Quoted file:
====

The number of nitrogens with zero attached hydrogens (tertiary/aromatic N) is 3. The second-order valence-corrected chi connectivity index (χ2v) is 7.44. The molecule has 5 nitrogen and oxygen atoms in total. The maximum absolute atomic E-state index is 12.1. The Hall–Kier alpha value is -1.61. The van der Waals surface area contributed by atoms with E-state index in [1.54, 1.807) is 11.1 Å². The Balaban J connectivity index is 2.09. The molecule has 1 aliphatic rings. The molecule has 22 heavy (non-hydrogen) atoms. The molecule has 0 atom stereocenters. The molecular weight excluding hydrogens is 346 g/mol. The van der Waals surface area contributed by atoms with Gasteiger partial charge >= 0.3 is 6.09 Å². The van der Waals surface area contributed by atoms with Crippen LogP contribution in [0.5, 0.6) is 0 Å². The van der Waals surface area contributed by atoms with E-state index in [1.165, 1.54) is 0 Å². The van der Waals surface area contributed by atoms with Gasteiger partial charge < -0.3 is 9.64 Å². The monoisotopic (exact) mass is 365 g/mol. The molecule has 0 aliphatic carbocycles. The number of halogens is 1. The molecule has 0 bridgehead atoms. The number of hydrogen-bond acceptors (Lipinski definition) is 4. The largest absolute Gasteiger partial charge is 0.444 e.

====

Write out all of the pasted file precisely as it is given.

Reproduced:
The number of nitrogens with zero attached hydrogens (tertiary/aromatic N) is 3. The second-order valence-corrected chi connectivity index (χ2v) is 7.44. The molecule has 5 nitrogen and oxygen atoms in total. The maximum absolute atomic E-state index is 12.1. The Hall–Kier alpha value is -1.61. The van der Waals surface area contributed by atoms with E-state index in [1.54, 1.807) is 11.1 Å². The Balaban J connectivity index is 2.09. The molecule has 1 aliphatic rings. The molecule has 22 heavy (non-hydrogen) atoms. The molecule has 0 atom stereocenters. The molecular weight excluding hydrogens is 346 g/mol. The van der Waals surface area contributed by atoms with Gasteiger partial charge >= 0.3 is 6.09 Å². The van der Waals surface area contributed by atoms with Crippen LogP contribution in [0.5, 0.6) is 0 Å². The van der Waals surface area contributed by atoms with E-state index in [1.165, 1.54) is 0 Å². The van der Waals surface area contributed by atoms with Gasteiger partial charge < -0.3 is 9.64 Å². The monoisotopic (exact) mass is 365 g/mol. The molecule has 0 aliphatic carbocycles. The number of halogens is 1. The molecule has 0 bridgehead atoms. The number of hydrogen-bond acceptors (Lipinski definition) is 4. The largest absolute Gasteiger partial charge is 0.444 e.